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Contemporary Oncology/Współczesna Onkologia
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Original paper

Cytological examination of pleural cavity lavage accompanied by the study of gene promoter hypermethylation of p16 and O6-methylguanine-DNA-methyltransferase genes in diagnostics of non-small cell lung cancer metastatic changes into pleura

Grzegorz Kaczmarczyk, Roman Lewandowski, Wanda Trautsolt, Adam Ziółkowski, Jerzy Kozielski

Wspolczesna Onkol 2012; 16 (4): 322–327
Online publish date: 2012/09/29
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Introduction

The multi-step concept of lung cancer carcinogenesis involves, apart from genetic disorders, also epigenetic disorders based on long-term changes of gene expression resulting from chromatin structure modification without changes in the DNA sequence. Two main epigenetic mechanisms include a modification of gene expression by CpG dinucleotides methylation and a change of chromatin structure induced by changes within histone proteins. Methylation of CpG dinucleotides localized on 5’ ends in gene promoter regions, called “CpG islands”, plays an important role in the process of their regulation. Hypermethylation of CpG islands causes damping of their expression and it takes place in the process of oncogenesis within suppressor genes. However, hypomethylation (demethylation) of the regions methylated normally causes an increase of gene expression, which can also favour neoplastic processes if it concerns protooncogenes. A high frequency of hypermethylation of gene promoter regions was shown in lung cancers as well as a high correlation between the presence of those disorders in tumour cells and sputum cells or in bronchial washings [1–3]. The presence of hypermethylation of the p16 gene and MGMT gene was found in sputum cells 5 to 35 months before the appearance of any clinical symptoms and a diagnosis of lung cancer.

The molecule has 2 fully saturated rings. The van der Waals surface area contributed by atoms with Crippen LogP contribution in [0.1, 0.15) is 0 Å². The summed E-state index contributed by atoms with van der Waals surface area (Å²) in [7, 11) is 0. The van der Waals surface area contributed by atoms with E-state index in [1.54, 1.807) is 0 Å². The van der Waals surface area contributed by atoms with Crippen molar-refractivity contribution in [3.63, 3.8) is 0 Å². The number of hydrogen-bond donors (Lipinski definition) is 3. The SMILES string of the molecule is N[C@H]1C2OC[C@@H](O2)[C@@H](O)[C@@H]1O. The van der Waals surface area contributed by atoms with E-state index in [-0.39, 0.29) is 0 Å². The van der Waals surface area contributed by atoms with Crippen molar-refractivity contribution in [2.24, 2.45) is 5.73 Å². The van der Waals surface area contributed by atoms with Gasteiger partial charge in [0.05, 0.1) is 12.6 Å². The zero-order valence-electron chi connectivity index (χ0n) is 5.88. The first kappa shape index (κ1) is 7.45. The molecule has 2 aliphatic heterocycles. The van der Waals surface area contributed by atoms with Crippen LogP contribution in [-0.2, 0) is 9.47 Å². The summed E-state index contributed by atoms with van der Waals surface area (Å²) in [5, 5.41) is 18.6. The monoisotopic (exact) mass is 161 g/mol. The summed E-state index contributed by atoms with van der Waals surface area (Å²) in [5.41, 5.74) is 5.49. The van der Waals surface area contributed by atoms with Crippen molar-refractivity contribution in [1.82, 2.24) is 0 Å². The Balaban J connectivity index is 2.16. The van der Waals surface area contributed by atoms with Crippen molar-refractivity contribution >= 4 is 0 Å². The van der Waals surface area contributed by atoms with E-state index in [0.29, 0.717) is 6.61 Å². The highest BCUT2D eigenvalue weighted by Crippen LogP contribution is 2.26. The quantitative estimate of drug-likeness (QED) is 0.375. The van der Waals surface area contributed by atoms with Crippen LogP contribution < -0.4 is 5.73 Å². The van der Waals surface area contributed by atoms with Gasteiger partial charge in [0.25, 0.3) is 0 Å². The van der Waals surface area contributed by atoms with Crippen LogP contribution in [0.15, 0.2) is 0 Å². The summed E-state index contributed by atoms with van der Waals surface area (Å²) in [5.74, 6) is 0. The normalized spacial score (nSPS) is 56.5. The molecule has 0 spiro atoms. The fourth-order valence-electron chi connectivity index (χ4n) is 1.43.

The p16 gene (INK4a, CDKN2A, ARF, MTS1) is a gene coding proteins p16 and p19ARF, while the MGMT gene (O6-methylguanine-DNA methyltransferase gene) is a reparatory gene. Methylation analysis is a very promising marker used for early diagnostics of lung cancer development in persons exposed to such factors as tobacco smoke or uranium dust [4]. It might also provide a possibility of early diagnosis of lung cancer metastases into pleura, which occurs in its course very often. Their occurrence changes the patient’s prognosis very significantly. The aim of this study is to determine how the examination of pleural washings accompanied by cell cytology and with the presence of hypermethylation of the selected genes can enable discovery of early metastases of lung cancer into pleura.

Material and methods